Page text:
Lead halide perovskites, which are causing a paradigm shift in photovoltaics, exhibit an atypical temperature dependence of the fundamental gap: it decreases in energy with decreasing temperature. Reports ascribe such a behavior to a strong electron–phonon renormalization of the gap, neglecting contributions from thermal expansion. However, high-pressure experiments performed on the archetypal perovskite MAPbI3 (MA stands for methylammonium) yield a negative pressure coefficient for the gap of the tetragonal room-temperature phase, which speaks against the assumption of negligible thermal expansion effects. Here we show that for MAPbI3 the temperature-induced gap renormalization due to electron–phonon interaction can only account for about 40% of the total energy shift, thus implying thermal expansion to be more if not as important as electron–phonon coupling. Furthermore, this result possesses general validity, holding also for the tetragonal or cubic phase, stable at ambient conditions, of most halide perovskite counterparts.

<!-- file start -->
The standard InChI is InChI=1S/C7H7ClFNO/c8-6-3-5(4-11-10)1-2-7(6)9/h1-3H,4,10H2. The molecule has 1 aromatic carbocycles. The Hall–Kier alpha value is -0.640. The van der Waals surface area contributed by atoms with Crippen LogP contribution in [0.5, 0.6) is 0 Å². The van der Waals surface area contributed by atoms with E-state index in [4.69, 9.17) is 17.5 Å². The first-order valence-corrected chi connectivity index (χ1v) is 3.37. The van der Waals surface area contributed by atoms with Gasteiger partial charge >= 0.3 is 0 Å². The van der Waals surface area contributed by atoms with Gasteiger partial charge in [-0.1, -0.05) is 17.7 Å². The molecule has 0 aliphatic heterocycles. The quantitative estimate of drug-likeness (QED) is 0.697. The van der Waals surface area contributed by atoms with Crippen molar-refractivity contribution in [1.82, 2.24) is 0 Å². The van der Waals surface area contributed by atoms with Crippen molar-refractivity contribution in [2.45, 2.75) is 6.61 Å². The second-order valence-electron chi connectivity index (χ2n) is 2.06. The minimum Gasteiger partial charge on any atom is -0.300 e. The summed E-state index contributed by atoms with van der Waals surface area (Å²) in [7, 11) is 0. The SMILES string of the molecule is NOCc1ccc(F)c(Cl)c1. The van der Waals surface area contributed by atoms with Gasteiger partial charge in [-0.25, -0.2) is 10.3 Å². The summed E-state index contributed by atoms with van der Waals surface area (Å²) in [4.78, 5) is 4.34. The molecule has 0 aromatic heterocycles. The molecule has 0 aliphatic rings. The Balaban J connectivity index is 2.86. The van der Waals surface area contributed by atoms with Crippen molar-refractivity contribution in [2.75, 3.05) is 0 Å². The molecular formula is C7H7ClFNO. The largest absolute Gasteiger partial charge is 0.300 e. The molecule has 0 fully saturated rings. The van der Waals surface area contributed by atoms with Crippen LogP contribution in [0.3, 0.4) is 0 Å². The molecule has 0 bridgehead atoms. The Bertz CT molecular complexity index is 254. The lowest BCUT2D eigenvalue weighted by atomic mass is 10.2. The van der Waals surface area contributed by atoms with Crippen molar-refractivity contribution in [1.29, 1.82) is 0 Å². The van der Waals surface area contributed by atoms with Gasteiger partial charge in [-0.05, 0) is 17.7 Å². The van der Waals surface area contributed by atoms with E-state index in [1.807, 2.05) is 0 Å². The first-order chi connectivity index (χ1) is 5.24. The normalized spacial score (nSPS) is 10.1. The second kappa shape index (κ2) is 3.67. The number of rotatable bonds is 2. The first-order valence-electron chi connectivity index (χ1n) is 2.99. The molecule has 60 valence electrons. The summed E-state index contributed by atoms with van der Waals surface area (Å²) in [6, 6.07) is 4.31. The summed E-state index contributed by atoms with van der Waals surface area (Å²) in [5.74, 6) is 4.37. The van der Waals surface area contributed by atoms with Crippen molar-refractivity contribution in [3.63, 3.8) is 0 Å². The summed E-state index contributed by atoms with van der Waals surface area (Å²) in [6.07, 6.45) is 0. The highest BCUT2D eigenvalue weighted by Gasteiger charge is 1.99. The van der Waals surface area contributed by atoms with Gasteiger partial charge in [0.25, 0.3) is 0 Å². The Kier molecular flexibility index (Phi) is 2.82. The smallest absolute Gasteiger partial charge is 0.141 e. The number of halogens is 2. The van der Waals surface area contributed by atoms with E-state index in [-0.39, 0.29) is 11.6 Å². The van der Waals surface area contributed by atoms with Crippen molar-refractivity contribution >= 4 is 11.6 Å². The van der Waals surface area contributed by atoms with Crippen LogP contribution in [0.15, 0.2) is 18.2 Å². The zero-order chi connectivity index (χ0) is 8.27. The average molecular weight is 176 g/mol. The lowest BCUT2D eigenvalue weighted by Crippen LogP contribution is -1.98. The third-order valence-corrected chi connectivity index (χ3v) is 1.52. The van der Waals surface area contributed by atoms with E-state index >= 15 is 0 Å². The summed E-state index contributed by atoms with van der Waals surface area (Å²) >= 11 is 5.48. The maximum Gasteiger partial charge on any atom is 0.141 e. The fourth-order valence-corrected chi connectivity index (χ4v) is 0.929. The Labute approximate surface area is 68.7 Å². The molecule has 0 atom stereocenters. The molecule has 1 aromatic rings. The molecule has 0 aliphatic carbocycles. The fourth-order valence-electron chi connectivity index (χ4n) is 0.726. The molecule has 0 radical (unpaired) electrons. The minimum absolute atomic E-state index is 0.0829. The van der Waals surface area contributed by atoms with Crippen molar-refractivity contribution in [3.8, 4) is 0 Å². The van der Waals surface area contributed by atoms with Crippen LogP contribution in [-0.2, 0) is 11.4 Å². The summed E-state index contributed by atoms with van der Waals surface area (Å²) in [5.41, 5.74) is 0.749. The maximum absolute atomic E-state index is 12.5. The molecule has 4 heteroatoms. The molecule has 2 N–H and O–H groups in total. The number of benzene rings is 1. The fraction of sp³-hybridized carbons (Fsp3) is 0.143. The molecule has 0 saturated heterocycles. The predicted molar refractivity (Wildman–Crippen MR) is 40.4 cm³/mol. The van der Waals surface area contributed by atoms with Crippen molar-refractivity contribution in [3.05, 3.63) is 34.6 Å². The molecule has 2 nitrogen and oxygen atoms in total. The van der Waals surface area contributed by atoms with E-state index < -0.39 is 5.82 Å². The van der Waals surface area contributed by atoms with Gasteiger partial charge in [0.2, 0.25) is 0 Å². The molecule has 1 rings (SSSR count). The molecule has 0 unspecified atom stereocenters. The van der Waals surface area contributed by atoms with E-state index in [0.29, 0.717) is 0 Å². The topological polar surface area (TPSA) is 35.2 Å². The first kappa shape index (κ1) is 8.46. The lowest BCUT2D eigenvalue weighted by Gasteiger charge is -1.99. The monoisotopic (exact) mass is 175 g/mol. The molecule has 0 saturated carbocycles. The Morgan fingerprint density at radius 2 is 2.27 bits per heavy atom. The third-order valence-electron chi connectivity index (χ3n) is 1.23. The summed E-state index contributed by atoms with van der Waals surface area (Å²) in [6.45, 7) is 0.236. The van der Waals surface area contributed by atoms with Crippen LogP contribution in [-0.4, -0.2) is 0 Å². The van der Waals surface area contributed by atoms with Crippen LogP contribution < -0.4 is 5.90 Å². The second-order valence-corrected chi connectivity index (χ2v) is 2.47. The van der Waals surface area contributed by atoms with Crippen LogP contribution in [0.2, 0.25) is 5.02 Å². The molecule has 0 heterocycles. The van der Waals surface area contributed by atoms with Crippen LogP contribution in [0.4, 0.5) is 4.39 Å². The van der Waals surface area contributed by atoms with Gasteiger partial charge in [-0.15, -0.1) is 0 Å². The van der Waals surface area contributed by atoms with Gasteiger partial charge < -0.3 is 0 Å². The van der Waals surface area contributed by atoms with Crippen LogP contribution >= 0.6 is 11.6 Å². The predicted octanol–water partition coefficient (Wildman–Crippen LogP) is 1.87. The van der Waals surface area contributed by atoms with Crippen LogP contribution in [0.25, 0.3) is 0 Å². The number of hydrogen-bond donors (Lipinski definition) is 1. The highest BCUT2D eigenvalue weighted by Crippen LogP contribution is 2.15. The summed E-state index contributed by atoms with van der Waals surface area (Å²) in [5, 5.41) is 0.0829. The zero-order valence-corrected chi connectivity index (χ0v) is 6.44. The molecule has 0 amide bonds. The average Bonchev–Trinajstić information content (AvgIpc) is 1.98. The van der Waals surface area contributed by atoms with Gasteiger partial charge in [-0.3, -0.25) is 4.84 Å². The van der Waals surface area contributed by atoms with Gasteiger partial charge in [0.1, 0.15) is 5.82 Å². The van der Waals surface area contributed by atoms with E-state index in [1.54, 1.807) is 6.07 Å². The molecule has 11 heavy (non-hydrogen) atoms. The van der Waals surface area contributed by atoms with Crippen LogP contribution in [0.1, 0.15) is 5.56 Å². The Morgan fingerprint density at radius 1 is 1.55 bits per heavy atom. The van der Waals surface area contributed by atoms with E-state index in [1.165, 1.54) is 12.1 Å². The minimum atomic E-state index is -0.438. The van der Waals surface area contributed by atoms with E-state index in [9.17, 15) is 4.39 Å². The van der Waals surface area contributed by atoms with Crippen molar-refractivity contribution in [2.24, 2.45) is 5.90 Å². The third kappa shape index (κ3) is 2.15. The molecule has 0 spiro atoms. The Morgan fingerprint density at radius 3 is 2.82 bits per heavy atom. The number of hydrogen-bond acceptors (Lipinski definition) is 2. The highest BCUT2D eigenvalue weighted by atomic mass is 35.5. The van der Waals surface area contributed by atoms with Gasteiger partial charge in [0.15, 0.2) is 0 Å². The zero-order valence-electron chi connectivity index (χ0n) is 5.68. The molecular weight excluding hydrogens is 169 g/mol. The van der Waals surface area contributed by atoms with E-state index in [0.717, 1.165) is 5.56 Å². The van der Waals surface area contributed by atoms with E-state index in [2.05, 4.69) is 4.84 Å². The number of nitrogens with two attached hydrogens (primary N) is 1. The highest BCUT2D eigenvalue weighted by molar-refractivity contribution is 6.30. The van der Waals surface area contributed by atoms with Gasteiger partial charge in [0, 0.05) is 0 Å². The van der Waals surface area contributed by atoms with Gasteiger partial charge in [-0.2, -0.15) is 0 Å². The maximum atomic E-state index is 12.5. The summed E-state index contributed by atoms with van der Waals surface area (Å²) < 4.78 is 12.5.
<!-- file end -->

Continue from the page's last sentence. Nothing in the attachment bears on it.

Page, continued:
ASJC Scopus subject areas
- Materials Science(all)
- Physical and Theoretical Chemistry